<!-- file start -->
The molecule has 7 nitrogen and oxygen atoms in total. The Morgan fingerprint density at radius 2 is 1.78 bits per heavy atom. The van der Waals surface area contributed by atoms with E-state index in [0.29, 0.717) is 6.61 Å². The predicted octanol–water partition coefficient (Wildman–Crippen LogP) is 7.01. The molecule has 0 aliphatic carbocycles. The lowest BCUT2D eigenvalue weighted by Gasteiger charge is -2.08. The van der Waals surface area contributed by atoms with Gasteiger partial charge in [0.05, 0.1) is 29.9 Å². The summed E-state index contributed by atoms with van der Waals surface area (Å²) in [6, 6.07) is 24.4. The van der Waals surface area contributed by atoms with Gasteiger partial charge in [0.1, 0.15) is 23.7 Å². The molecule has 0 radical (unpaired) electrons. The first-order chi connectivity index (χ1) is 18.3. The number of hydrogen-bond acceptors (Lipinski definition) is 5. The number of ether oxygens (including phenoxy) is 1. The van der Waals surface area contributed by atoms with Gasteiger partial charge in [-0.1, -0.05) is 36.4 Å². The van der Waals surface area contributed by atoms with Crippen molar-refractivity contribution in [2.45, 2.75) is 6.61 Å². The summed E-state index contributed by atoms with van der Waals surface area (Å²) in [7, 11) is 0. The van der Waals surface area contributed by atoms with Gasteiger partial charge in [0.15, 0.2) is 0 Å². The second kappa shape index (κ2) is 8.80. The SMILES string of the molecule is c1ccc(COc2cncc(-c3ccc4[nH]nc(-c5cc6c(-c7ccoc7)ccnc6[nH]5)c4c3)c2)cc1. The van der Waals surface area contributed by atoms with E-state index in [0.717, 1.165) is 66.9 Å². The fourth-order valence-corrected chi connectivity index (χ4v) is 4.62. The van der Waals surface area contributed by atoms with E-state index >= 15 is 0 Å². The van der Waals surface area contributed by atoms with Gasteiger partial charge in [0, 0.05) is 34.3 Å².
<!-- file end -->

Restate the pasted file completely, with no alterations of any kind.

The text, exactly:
The molecule has 7 nitrogen and oxygen atoms in total. The Morgan fingerprint density at radius 2 is 1.78 bits per heavy atom. The van der Waals surface area contributed by atoms with E-state index in [0.29, 0.717) is 6.61 Å². The predicted octanol–water partition coefficient (Wildman–Crippen LogP) is 7.01. The molecule has 0 aliphatic carbocycles. The lowest BCUT2D eigenvalue weighted by Gasteiger charge is -2.08. The van der Waals surface area contributed by atoms with Gasteiger partial charge in [0.05, 0.1) is 29.9 Å². The summed E-state index contributed by atoms with van der Waals surface area (Å²) in [6, 6.07) is 24.4. The van der Waals surface area contributed by atoms with Gasteiger partial charge in [0.1, 0.15) is 23.7 Å². The molecule has 0 radical (unpaired) electrons. The first-order chi connectivity index (χ1) is 18.3. The number of hydrogen-bond acceptors (Lipinski definition) is 5. The number of ether oxygens (including phenoxy) is 1. The van der Waals surface area contributed by atoms with Gasteiger partial charge in [-0.1, -0.05) is 36.4 Å². The van der Waals surface area contributed by atoms with Crippen molar-refractivity contribution in [2.45, 2.75) is 6.61 Å². The summed E-state index contributed by atoms with van der Waals surface area (Å²) in [7, 11) is 0. The van der Waals surface area contributed by atoms with Gasteiger partial charge in [0.15, 0.2) is 0 Å². The second kappa shape index (κ2) is 8.80. The SMILES string of the molecule is c1ccc(COc2cncc(-c3ccc4[nH]nc(-c5cc6c(-c7ccoc7)ccnc6[nH]5)c4c3)c2)cc1. The van der Waals surface area contributed by atoms with E-state index in [0.717, 1.165) is 66.9 Å². The fourth-order valence-corrected chi connectivity index (χ4v) is 4.62. The van der Waals surface area contributed by atoms with E-state index >= 15 is 0 Å². The van der Waals surface area contributed by atoms with Gasteiger partial charge in [0, 0.05) is 34.3 Å².